You can see in the screenshot below I have created a Google sheet with my dinners plugged into a calendar. Then, at the bottom of my meal spreadsheet calendar thing, I have different tabs for each week’s grocery list. This is where things get really nerdy and amazing. I can just re-use these grocery lists each week for the rest of my life if I want to. Or I can copy and paste and tweak them if I want to change up the rotation a bit. And I can always see and edit them, because I can access my Google drive from my phone. OMG, I know.
Here’s my week 1 grocery list. It includes stuff other than just what I need for dinners obviously. I needed cilantro twice apparently. But only once did I need it to be capitalized.
Tip #2: Add your meals to your digital calendar.
Once you’ve got the above setup, you can add your dinners to your Google calendar or whatever calendar you use. This will help you see that, oops, Back to School night is on Tuesday and it’s not a good night for that super complicated recipe you clipped out of Food and Wine magazine.
So without further ado, I am sharing a month’s worth of dinners my whole family will happily eat. I am breaking these dinners up into categories so that you can plug them into your specific schedule. For example, if you know you have a crazy driving day on Wednesdays, pick a meal from the slow-cooker category. You will feel like a genius when you roll into your driveway at 6:30 with a hot meal ready to be dished out to hungry loved ones.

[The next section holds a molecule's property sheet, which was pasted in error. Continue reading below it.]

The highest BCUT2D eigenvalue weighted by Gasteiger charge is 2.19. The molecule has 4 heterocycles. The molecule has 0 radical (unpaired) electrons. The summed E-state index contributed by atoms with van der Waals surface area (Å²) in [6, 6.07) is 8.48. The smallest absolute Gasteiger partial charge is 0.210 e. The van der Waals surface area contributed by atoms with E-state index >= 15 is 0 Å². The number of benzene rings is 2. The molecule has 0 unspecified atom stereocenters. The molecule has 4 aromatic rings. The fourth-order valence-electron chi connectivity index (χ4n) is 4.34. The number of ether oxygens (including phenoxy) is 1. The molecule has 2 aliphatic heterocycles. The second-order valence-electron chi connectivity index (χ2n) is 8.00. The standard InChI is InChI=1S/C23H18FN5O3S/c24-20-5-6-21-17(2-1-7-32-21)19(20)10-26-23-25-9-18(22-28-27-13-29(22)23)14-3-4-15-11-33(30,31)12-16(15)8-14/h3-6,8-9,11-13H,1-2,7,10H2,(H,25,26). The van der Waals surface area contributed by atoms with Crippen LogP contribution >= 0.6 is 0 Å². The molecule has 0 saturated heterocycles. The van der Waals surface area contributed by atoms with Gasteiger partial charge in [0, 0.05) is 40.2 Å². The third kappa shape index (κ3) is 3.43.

So here’s what’s for dinner at my house this month:
Slow-cooker/Instant Pot Meals
- Spaghetti with meat sauce: Brown 1 lb ground beef and 1 lb ground mild italian sausage. Drain fat. Add 3 cloves of chopped garlic and cook with ground meat for 30 seconds. Add half a cup of wine (any wine or no wine is fine) and cook until almost all the liquid has evaporated. Add 24-oz jar of Rao’s marinara sauce + 1 8 0z can of (unseasoned) tomato sauce + 1 tablespoon of Italian seasoning + tablespoon of sugar + salt and pepper to taste. Let everything simmer for as long as you have. Add water if sauce seems too thick. Serve with pasta and any veggie your kids will eat!
- Lasagna (Make extra spaghetti sauce and freeze half for lasagna night. Woo! I use whatever recipe comes on the box of lasagna noodles.)
- Chicken and dumplings (Make your own stock with a whole chicken or use a rotisserie chicken with store-bought stock. You are your own boss!) I have concocted what I believe to be the perfect chicken and dumplings recipe. Sorry, I need to figure out how to share recipes on WordPress. Once I do that I will share that in another post. Stay tuned!
Sheet Pan Dinners
- Sausage with Roasted Vegetables: slice up your favorite sausage (I like Pederson’s), add chunks of red onion, and veggies, toss with olive oil and salt and pepper and roast for 20ish minutes on 425.
- Sheet Pan Meatballs with Crispy Turmeric Chickpeas
Dinners You Can Make With Your Eyes Closed*
- Crispy Tacos=ground beef + Old El Paso seasoning + Crispy taco shells + fixings